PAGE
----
A collection never stands still. It is not only changed by new acquisitions. Depending on how the collection is presented, in the museum, in exhibitions, in guided tours and in research, the collection is made accessible to the public in different ways.
The rich and internationally acclaimed collection is the basis for the various ways in which the museum communicates, such as exhibitions, guided tours and research. But it is also the aim of the Gothenburg Museum of Art to present images that transcend the boundaries of traditional art, such as artworks from children’s book illustrations and comics.
The selection that is on display at any given time is part of a narrative in which art works enter a dialogue with each other and with the public. Ongoing re-hangings aim to include art works that expand conventional art history. For example, the museum has actively shown the work of previously unrecognized women artists.
A Unique Collection Thanks to Generous Donations
In 1876, the merchant Bengt Erland Dahlgren, along with a number of artworks, donated 250 000 SEK to start the fund that ever since has financed the museum’s new acquisitions.
Together with his wife, Göthilda Fürstenberg, the merchant Pontus Fürstenberg put together an exceptional collection of primarily Nordic art from the final decades of the 19th century. Fürstenberg collected the new, radical art of the time and showed it to the public in his gallery at Brunnsparken. The couple donated their collection to the city of Gothenburg. In 1902 it was transferred to the Gothenburg Museum, and in 1925 it was installed in the newly-built Gothenburg Museum for Art. This preeminent collection, shown with major parts of Per Hasselberg’ s sculpture groups for the ceiling in the original gallery, provides a unique insight into the taste and artistic outlook of a prescient collector around the turn of the century 1900.
From 1918 and onwards, the shipping magnate Werner Lundquist donated works by 18th century Swedish artists and French impressionists, and a number of works by Ivar Arosenius, among others. In 1921 the director Gustaf Werner began his magnificent contribution as a donor with Rembrandt’s The Knight with the Falcon. A large number of paintings by Flemish and Dutch 17th century were soon to follow.
A Varying Acquisition Policy
The focus of the acquisition policy has varied throughout the history of the Gothenburg Museum of Art. The emphasis on Nordic art has been a constant, and continues to be the collection’s strongpoint. In the beginning, mostly contemporary art was acquired. First during the 1910s there was a drive to create a collection of older art to provide a historical background to the modern works. The driving force in this expansion of the museum’s scope was curator Axel L. Romdahl. With the aid of donations from art collectors like Werner Lundqvist and Gustaf Werner, he was able to purchase works by among others Rembrandt and Rubens, as well as Swedish 17th century and Rococo works. The donations also added several paintings of an international standing to the French collection.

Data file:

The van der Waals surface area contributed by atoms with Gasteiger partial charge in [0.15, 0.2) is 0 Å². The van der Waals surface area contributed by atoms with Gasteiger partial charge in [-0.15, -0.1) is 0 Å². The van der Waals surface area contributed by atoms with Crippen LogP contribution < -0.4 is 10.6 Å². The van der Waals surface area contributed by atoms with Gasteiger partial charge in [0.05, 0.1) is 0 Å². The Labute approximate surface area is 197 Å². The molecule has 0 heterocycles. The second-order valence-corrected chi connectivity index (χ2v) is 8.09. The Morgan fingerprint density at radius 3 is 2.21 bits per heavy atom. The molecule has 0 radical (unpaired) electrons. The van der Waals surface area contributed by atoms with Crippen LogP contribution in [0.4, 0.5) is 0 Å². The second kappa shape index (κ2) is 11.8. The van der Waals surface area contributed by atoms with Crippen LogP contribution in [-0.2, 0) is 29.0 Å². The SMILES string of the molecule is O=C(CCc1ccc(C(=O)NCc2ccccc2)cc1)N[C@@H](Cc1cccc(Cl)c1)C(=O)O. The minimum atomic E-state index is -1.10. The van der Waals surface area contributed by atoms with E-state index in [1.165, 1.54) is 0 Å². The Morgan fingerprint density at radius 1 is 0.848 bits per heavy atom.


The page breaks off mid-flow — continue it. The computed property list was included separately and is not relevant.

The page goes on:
During the 1950s and 1960s the focus broadened from the Nordic countries to international contemporary art. Not least, the museum at this time acquired an excellent collection of Spanish Modern art as well as European and North American Pop art. Later on, the museum reverted to its Nordic profile, but the specific focus on Gothenburg and the West coast of Sweden has also been evident at times.
The collection of the Gothenburg Museum of Art comprises approximately 70 000 works in various media. Over the years, the collection has been improved thanks to acquisitions financed by the starting fund, as well as direct donations of individual works or entire collections. Every year since it was founded in 1942, the society called the Friends of the Gothenburg Museum of Art has contributed funds for new acquisitions. The museum also has a collection of artworks from children’s book illustrations that was donated by the museum’s affiliated society, the Friends of Children’s Book Illustrations.
The Collection in Figures
The collection of the Gothenburg Museum of Art today comprises around 4 300 paintings, sculptures, installations and video works, 61 000 watercolours, drawings and graphic works, 900 photographs and 2 300 artworks from children’s book illustrations.
At present, approximately 600 works from the collection are on display in the museum. An additional 700 are on long-term loans in various buildings primarily connected to the city council. The rest of the collection is housed in storage facilities. The collection of art on paper, mostly watercolours, drawings and prints, is one of the largest in Sweden. It is made up of works by Swedish and international artists from the 15th century until today.
The collection of drawings and prints is of an international standing in terms of both size and quality. It also includes the comprehensive collection of children’s book illustrations.
If you want to find out more about the works in the collection, you will find more in-depth presentations in the book The Collection. The Gothenburg Museum of Art.
Painting 3 300
Drawing 11 000
Print 50 000
Artwork from children’s book illustrations 2 300
Video work 30
600 are shown in the museum
700 are on long-term loan